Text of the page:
From the depths of sorrow, to finding peace and hope, our members have so much they want to share about this unexpected journey we are on...
Many of you have living children who were also affected when their sibling died. Or maybe you have had another baby, or are expecting again after your loss, and have an older child in your life. How can you help these children understand about baby loss?
One way is to use children’s books to help you approach the topics of death and grief. There are an enormous number of books about loss for children out there, and it can be a bit overwhelming to know which is right for the child or children in your life. I’ve put together a list of books that specifically address the death of a baby. Some of these books are available at the public library. Some are available through online sellers such as Amazon, Centering Corporation- grief resources, and Grief Watch. Some may be out of print and more difficult to find. Bereaved Parents of Madison will supply you with two free books per month. You can request these books through our BPOM Book Request Form.
Note: Many of these books mention two parents, a father and a mother, and many discuss God or heaven. You may wish to review these books before you share them with your child depending on your beliefs or family structure. I also estimated the age of the child that the books, where appropriate, for many of the books.
Books About Baby Loss
Books for Children who were Born After their Sibling Died
These are just some of the books out there specific to baby loss for children. We hope that you will be able to find a book that helps to comfort your child.
Chair of the Bereaved Parents of Madison Education and Outreach Committee
When our daughter, Lucy, died in Nov 2017, it felt like all of life was sucked out of me. I was going through the motions to get through each day. Being in community with other bereaved parents brought me comfort and hope that one day I’d feel joy again. Part of me didn’t believe it. Hating the unknown, I desperately wanted to know when and how I’d feel joy again.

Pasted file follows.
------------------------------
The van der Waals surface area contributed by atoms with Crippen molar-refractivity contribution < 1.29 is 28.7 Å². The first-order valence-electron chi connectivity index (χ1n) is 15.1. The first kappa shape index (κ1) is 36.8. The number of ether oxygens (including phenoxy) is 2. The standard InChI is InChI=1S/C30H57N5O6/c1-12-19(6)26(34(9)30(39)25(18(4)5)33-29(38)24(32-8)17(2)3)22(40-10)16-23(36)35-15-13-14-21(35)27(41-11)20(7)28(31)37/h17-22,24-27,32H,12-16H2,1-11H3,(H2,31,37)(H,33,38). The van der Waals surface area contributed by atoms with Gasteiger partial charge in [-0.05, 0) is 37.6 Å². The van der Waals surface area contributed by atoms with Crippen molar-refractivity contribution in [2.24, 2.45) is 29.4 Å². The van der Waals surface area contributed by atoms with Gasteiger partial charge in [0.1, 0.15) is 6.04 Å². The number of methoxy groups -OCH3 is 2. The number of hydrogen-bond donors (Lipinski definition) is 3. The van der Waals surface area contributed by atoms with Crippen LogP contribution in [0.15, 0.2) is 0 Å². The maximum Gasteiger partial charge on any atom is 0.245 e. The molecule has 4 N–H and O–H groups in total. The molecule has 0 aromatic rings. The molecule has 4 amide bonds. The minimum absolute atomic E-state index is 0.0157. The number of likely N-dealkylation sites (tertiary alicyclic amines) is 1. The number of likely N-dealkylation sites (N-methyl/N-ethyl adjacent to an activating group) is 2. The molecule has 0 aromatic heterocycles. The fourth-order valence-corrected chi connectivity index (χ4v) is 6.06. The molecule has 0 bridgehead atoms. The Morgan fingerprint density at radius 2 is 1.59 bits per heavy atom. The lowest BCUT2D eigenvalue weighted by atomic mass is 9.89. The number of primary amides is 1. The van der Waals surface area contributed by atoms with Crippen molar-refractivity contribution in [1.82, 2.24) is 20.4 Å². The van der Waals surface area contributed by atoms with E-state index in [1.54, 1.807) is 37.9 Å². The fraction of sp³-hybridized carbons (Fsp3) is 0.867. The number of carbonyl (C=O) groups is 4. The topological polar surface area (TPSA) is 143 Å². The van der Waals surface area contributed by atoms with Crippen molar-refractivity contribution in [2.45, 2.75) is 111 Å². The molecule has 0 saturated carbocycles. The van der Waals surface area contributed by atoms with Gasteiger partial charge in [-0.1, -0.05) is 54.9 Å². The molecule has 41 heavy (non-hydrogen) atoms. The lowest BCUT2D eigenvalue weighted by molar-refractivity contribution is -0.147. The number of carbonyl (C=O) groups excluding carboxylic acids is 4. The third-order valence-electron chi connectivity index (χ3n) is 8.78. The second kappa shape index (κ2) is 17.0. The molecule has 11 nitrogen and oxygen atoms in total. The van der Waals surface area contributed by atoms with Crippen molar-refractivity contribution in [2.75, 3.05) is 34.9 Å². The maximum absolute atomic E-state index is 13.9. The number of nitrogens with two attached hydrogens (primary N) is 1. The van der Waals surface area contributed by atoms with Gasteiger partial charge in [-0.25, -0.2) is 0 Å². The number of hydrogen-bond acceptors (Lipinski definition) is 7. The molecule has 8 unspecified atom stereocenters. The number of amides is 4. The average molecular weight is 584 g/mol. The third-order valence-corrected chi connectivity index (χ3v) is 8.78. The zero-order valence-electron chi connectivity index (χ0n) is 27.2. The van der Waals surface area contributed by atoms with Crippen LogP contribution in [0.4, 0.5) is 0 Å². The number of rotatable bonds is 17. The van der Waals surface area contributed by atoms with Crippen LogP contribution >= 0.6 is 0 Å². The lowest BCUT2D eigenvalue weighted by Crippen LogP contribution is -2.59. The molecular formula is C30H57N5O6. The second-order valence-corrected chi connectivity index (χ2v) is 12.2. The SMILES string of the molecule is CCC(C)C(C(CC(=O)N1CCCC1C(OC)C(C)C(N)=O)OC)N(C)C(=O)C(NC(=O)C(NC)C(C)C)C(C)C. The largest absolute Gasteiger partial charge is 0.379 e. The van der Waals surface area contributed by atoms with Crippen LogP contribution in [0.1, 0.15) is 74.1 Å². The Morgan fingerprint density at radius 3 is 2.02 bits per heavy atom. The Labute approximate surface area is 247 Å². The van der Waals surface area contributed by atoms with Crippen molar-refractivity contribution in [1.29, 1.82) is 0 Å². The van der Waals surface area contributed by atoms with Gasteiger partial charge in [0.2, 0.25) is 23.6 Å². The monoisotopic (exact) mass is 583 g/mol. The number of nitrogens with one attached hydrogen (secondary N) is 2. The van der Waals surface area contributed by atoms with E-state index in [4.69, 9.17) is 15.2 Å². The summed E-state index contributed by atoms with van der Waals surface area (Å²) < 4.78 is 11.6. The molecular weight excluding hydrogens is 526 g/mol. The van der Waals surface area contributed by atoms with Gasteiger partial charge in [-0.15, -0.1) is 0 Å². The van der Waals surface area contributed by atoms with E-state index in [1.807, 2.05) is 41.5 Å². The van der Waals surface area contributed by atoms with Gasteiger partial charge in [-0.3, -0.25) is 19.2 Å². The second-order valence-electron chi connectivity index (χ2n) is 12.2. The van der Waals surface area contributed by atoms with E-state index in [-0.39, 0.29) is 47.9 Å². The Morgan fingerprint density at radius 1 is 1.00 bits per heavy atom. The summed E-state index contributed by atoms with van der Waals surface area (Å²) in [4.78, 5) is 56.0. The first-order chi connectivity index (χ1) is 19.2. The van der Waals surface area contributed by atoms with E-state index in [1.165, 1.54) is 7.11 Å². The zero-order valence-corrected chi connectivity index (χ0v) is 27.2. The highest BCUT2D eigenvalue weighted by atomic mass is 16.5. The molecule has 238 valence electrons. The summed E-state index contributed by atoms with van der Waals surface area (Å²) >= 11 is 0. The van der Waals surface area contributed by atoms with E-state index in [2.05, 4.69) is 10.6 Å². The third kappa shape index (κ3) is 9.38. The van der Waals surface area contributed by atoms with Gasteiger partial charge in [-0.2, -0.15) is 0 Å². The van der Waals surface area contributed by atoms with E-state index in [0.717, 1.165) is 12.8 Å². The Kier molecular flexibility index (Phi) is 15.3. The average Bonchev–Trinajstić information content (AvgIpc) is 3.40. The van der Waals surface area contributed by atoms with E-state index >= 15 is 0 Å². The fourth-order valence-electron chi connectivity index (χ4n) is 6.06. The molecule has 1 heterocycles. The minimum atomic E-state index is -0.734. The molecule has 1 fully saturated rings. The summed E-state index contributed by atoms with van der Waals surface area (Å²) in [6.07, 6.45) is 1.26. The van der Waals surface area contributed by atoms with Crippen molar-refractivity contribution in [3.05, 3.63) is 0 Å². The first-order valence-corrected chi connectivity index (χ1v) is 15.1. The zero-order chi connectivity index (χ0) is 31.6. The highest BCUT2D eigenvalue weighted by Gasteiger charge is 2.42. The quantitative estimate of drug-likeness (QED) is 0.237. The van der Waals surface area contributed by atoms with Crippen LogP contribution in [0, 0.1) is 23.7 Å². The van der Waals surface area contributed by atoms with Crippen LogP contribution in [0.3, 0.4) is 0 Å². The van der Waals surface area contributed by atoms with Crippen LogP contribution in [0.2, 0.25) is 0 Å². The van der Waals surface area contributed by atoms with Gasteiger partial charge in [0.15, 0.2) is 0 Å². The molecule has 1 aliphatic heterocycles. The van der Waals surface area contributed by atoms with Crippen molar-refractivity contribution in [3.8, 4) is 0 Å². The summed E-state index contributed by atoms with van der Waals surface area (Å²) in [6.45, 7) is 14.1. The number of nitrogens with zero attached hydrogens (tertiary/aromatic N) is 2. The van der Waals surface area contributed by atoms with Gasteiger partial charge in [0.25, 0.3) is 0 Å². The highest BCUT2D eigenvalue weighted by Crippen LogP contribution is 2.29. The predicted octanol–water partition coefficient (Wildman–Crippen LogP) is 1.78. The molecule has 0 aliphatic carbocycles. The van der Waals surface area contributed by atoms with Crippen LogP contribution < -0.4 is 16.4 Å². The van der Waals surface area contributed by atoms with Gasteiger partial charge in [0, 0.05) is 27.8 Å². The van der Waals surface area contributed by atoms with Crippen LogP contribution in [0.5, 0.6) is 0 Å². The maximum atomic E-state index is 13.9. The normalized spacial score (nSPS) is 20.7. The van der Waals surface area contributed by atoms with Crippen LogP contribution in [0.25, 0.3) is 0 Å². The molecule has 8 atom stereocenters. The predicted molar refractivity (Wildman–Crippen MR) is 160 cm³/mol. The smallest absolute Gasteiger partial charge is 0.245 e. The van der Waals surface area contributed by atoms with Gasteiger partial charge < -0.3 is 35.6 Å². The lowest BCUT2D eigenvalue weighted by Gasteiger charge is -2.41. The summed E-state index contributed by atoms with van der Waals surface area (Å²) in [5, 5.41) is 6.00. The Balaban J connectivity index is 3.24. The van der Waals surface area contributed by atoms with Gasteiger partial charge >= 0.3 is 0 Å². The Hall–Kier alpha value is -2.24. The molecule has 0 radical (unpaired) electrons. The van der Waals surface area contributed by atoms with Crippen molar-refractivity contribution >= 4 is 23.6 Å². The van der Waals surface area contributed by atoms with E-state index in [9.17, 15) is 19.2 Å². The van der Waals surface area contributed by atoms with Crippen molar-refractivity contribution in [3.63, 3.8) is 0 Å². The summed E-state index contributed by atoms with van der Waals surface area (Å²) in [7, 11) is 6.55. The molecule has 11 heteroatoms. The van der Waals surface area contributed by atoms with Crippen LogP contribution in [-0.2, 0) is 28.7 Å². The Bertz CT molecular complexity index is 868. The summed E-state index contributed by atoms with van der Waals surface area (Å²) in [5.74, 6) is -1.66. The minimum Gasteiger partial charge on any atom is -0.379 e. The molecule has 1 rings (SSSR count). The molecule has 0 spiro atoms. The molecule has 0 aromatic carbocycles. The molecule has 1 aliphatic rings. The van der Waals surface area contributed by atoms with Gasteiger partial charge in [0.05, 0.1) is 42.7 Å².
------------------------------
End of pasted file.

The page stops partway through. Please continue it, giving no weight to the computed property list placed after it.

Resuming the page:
I remember the first time I genuinely felt good. Not necessarily happy, but a little bit like myself again. I was attending a bereaved parents retreat at Faith’s Lodge about 4 months after Lucy’s death. The whole weekend felt oddly normal because our hard experiences were shared alongside laughter about a whole bunch of things like taking one of the dads sledding for the first time (who was not from Wisconsin).
Slowly, I felt small moments of happiness over time. My body was resting and healing. My heart was, too. But even still, I hadn’t felt pure joy. The type that makes you smile from ear to ear without a worry. Unfiltered. Honestly, I was worried that being happy or having laughter was somehow betraying my daughter even though I knew logically that wasn’t the case. I thought that grieving kept her more present in my life and I was afraid about how things would change if I somehow grieved less. I was also jealous that other people could just be happy and feel joy and here I was - stuck and without my daughter.
About a year and a half after Lucy died, my husband and I went out for a hike. We were headed to a section of the Ice Age Trail that we hadn’t done before. We parked our car and heard that there was a small percentage of thunderstorms but it was going to hit north of where we were. It was a 90 degree June day, and sunny. We got on the trail and started hiking. Not even a half mile in, dark clouds started to come into view from the west. Sure enough, rain was coming and coming fast. We could hear the thunder in the distance but decided to trek on. Maybe it would miss us. Minutes later, we were surrounded by loud, continuous thunder. Sheets of rain fell on us. We were immediately soaked, laughing, in awe of our luck and also the weather. It was a warm summer downpour. The thunder told me that “the angels were bowling” as my dad says, and I was listening for Lucy’s strike. I’m proud to share that she got a few that day. It rained so hard that the fields we hiked through had standing water up to our knees. The M&Ms in our trail mix melted from the heat and rain. We laughed and laughed. I finally felt pure, pure joy. And Lucy was still beside me. Both things were proven to be possible.
I recently read the following quote and loved it: “If you have just a little fun today, it’s a sign that maybe the future will hold even more fun for you. Fun isn’t just fun—it’s hope.” -Linda Richman
Know that there is joy and hope in your future, too. You deserve to feel it when it comes. Let it wash over you and consume you. Your baby(ies) will still be there, and they’ll be so glad to see that smile on your face again.
Jenn, Mama to Lucy Jane
It’s been a couple of years since my son was stillborn, and I can still vividly remember the fog of grief and uncertainty about the future that I felt in the following weeks and months. My wife’s pregnancy was abruptly and unexpectedly over, and our hopes and dreams for our future with Calvin died along with him. Life felt both overwhelming and pointless. It was hard to focus. It was hard to look forward to anything. I was so angry that this terrible thing had happened to us. Why us?